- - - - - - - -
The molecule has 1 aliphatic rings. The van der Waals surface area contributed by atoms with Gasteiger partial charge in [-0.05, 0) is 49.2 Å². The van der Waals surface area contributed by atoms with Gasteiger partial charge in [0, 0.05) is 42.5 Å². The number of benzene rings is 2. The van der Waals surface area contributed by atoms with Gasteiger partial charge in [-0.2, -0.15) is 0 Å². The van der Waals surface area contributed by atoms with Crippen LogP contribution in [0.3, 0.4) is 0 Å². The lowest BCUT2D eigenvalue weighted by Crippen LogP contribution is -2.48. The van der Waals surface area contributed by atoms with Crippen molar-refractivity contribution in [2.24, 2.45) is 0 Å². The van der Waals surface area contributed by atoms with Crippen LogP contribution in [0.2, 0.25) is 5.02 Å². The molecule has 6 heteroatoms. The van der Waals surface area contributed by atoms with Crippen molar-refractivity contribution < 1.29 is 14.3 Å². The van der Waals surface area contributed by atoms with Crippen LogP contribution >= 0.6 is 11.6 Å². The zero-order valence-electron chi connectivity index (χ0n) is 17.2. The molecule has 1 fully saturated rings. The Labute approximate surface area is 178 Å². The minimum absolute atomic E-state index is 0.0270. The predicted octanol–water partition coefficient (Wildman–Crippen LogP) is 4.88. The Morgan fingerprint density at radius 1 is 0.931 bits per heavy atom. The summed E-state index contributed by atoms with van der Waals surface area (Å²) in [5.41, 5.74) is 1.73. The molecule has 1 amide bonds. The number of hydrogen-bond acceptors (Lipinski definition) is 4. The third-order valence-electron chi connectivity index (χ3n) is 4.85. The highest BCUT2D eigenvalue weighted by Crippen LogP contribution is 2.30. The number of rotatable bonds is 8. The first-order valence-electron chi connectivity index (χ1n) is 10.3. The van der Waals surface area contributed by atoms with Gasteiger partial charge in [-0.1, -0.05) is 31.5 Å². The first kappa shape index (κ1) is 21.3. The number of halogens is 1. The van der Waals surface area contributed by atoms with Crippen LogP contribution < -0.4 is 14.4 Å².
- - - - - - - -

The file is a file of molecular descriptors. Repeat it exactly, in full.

The molecule has 1 aliphatic rings. The van der Waals surface area contributed by atoms with Gasteiger partial charge in [-0.05, 0) is 49.2 Å². The van der Waals surface area contributed by atoms with Gasteiger partial charge in [0, 0.05) is 42.5 Å². The number of benzene rings is 2. The van der Waals surface area contributed by atoms with Gasteiger partial charge in [-0.2, -0.15) is 0 Å². The van der Waals surface area contributed by atoms with Crippen LogP contribution in [0.3, 0.4) is 0 Å². The lowest BCUT2D eigenvalue weighted by Crippen LogP contribution is -2.48. The van der Waals surface area contributed by atoms with Crippen molar-refractivity contribution in [2.24, 2.45) is 0 Å². The van der Waals surface area contributed by atoms with Crippen LogP contribution in [0.2, 0.25) is 5.02 Å². The molecule has 6 heteroatoms. The van der Waals surface area contributed by atoms with Crippen molar-refractivity contribution < 1.29 is 14.3 Å². The van der Waals surface area contributed by atoms with Crippen LogP contribution >= 0.6 is 11.6 Å². The zero-order valence-electron chi connectivity index (χ0n) is 17.2. The molecule has 1 fully saturated rings. The Labute approximate surface area is 178 Å². The minimum absolute atomic E-state index is 0.0270. The predicted octanol–water partition coefficient (Wildman–Crippen LogP) is 4.88. The Morgan fingerprint density at radius 1 is 0.931 bits per heavy atom. The summed E-state index contributed by atoms with van der Waals surface area (Å²) in [5.41, 5.74) is 1.73. The molecule has 1 amide bonds. The number of hydrogen-bond acceptors (Lipinski definition) is 4. The third-order valence-electron chi connectivity index (χ3n) is 4.85. The highest BCUT2D eigenvalue weighted by Crippen LogP contribution is 2.30. The number of rotatable bonds is 8. The first-order valence-electron chi connectivity index (χ1n) is 10.3. The van der Waals surface area contributed by atoms with Gasteiger partial charge in [-0.1, -0.05) is 31.5 Å². The first kappa shape index (κ1) is 21.3. The number of halogens is 1. The van der Waals surface area contributed by atoms with Crippen LogP contribution < -0.4 is 14.4 Å².